Among Hitchcock's body of work, the film which best argues that it's sometimes beneficial to be a voyeur is Rear Window. The plot hinges on the protagonist 's voyeurism. Initially, Jeff's obsession with watching his neighbors is inspired by boredom and viewed negatively by other characters. His nurse Stella...
Among Hitchcock's body of work, the film which best argues that it's sometimes beneficial to be a voyeur is Rear Window. The plot hinges on the protagonist's voyeurism. Initially, Jeff's obsession with watching his neighbors is inspired by boredom and viewed negatively by other characters. His nurse Stella claims that "In the old days, they'd put your eyes out with a red hot poker" as a way of criticizing his snooping.
But when Jeff thinks he's witnessed a murder, his voyeurism becomes more focused and investigative. In many ways, Hitchcock is suggesting voyeurism, so often prompted by curiosity and even perversity can lead to increased action, pulling the voyeur from a passive role to an active one. Of course, this can be terrifying (as in Psycho) but in Rear Window, more engagement is a positive thing for Jeff.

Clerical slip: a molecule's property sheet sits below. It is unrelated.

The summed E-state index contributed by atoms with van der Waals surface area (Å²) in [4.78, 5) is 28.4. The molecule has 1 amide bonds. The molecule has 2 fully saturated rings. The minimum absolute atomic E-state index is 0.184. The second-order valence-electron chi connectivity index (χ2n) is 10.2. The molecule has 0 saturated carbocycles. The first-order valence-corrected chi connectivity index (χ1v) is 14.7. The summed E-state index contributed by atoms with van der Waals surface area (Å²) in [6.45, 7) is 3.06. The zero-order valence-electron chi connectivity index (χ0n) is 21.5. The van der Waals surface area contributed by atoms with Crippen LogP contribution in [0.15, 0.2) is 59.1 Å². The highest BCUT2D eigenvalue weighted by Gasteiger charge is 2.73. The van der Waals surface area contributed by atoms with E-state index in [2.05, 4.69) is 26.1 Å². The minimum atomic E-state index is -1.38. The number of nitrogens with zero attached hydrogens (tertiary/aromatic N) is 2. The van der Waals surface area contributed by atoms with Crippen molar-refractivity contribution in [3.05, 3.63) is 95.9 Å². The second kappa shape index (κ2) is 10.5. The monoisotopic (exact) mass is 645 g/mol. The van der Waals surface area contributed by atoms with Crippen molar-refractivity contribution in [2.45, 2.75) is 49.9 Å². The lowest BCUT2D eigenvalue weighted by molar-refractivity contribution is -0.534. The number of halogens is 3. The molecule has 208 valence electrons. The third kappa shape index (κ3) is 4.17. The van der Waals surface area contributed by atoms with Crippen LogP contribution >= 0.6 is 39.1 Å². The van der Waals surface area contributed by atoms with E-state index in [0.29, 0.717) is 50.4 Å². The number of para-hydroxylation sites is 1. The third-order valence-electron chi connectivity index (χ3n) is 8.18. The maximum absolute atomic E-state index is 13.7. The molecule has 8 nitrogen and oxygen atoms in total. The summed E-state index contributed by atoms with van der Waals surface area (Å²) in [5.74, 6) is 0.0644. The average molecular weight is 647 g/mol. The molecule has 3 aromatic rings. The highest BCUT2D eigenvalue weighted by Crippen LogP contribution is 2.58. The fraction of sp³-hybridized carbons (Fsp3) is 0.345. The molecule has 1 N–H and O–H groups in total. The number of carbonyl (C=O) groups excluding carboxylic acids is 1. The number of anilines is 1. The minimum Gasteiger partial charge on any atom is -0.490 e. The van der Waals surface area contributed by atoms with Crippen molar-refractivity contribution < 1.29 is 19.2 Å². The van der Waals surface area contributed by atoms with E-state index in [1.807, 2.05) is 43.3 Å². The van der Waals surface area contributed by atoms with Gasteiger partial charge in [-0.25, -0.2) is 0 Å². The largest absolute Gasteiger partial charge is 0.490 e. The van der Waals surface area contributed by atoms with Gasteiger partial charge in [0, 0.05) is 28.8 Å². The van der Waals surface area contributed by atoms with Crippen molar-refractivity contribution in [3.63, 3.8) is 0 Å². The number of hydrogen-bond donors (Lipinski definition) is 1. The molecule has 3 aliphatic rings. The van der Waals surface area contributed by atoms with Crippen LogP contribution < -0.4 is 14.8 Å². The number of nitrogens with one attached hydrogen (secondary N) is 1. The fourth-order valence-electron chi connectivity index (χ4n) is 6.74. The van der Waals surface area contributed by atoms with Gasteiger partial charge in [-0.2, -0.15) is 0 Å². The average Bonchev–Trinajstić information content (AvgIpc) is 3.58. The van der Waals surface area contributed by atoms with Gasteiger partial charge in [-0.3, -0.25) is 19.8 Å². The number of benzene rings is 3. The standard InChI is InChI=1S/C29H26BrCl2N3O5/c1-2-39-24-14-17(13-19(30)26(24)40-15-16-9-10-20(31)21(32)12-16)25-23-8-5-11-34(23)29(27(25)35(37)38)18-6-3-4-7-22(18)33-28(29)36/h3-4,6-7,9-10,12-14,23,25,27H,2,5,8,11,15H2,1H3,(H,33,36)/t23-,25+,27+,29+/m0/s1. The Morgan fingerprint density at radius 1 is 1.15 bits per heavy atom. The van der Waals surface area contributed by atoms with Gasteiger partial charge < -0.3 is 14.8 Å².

Hitchcock's main way of presenting voyeurism is through point-of-view shots, where the viewer sees what Jeff sees through his camera. Since Jeff is far away, these voyeur scenes are shot in long shot (where the subject is seen from head to foot, far away) or medium shot (where the subject is seen from the waist up). This creates a distancing effect that mirrors Jeff's initial emotional distance from his neighbors. Eventually, the distance becomes a way of making Jeff seem more impotent and distant from the subjects he wants to help. He is unable to help Lisa after she breaks into Thorwald's apartment. Also, these scenes are shown with either no sound or muted sound, since Jeff has no way of hearing what is being said in the other apartments unless someone is shouting.
In a positive way, Jeff's voyeurism makes him more concerned about his neighbors. He realizes the possible danger posed by Thorwald. He believes the man has killed his wife and hidden incriminating evidence in a flowerbed. On a more emotional level, he also realizes that his neighbors, whom he stereotypes with one-dimensional nicknames, are human beings. A significant moment of this comes when he sees Miss Lonelyhearts, who he'd previously regarded dismissively, trying to kill herself. He then intervenes by calling the police.
The central consequence of voyeurism is that the voyeur can be drawn into what he or she is watching, whether that is their wish or not. In Jeff's case, investigating and then seeking to bring Thorwald to justice involves him and his friends in the case. They are drawn into mortal danger. Both Jeff and his girlfriend, Lisa, are nearly murdered for their troubles once Thorwald realizes they are spying on him.